Commenced in January 2007
Frequency: Monthly
Edition: International
Paper Count: 1

agillity Related Abstracts

1 ACL Tear Prevention Program

Authors: Ervin Meqikukiqi

Abstract:

It is difficult to assess how athletes can best modify their movements to prevent non contact ACL injuries. Speaking with an athletic trainer, physical therapist, or sports medicine specialist is a good place to start. Recent research has allowed therapists and clinicians to easily identify and target weak muscle areas (e.g., weak hips, which leads to knock-kneed landing positions) and identify ways to improve strength and thus help prevent injury. In addition, other risk factors such as reduced hamstring strength and increased joint range of motion can be further assessed by a physical therapist or athletic trainer to improve performance-or rehabilitation efforts after an injury has occurred. Current studies also demonstrate that specific types of training, such as jump routines and learning to pivot properly, help athletes prevent ACL injuries. These types of exercises and training programs are more beneficial if athletes start when they are young. It may be optimal to integrate prevention programs during early adolescence, prior to when young athletes develop certain habits that increase the risk of an ACL injury. This is a 20 minute program designed to reduce the risk of tears of the Anterior Cruciate Ligament. It should be started at least four and preferably six weeks prior to start of competition.Ideally it is done five times per week preseason and three times per week in season.The coach or trainer must constantly observe athletes during these exercises to correct and maintain proper technique. Once the athletes understand the principles, they can monitor and coach each other. Four phases: Warm-up, Strengthening, Plyometrics, Agility and Balance.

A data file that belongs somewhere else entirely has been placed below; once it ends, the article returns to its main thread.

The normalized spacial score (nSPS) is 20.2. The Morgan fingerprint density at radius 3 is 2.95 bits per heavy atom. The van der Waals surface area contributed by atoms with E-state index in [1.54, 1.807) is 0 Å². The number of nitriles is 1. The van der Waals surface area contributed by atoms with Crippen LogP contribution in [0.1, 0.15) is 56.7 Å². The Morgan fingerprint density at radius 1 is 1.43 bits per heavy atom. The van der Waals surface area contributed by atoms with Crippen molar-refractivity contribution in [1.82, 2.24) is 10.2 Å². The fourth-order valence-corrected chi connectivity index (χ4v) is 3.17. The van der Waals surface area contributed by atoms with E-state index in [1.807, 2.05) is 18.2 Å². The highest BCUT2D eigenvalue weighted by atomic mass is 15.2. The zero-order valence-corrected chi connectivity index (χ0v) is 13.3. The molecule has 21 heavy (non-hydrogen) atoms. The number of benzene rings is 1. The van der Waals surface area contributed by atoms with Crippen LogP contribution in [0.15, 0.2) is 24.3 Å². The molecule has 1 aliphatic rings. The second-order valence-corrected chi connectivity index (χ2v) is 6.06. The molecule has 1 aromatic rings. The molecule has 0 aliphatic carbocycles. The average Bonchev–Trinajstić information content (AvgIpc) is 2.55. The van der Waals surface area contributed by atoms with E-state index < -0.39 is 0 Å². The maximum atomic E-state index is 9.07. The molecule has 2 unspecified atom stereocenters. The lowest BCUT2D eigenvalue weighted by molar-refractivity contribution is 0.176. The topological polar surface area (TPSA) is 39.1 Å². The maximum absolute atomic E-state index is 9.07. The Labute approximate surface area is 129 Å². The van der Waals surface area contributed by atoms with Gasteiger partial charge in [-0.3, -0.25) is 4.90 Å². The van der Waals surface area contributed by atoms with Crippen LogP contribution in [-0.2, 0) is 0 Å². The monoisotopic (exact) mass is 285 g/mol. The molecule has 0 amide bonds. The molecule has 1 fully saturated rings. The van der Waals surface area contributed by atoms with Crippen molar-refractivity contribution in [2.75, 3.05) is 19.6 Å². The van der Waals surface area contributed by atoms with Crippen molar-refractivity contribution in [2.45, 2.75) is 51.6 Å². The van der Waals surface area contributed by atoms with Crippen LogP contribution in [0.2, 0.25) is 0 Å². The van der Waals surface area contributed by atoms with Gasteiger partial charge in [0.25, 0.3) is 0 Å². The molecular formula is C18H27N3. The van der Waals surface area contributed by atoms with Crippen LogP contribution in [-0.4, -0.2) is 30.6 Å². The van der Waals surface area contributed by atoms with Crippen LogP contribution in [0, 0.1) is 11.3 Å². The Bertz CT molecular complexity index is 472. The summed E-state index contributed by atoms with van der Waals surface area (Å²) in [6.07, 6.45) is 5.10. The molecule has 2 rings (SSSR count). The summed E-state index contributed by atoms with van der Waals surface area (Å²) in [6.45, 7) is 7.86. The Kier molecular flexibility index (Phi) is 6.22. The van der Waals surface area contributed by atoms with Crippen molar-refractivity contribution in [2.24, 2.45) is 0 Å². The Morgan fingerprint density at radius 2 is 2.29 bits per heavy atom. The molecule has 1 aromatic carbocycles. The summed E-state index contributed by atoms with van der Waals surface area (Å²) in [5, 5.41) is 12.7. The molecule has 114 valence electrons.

Keywords: Prevention, athletes, injuries, proprioception, ACL, plyoemtric, agillity

Procedia PDF Downloads 318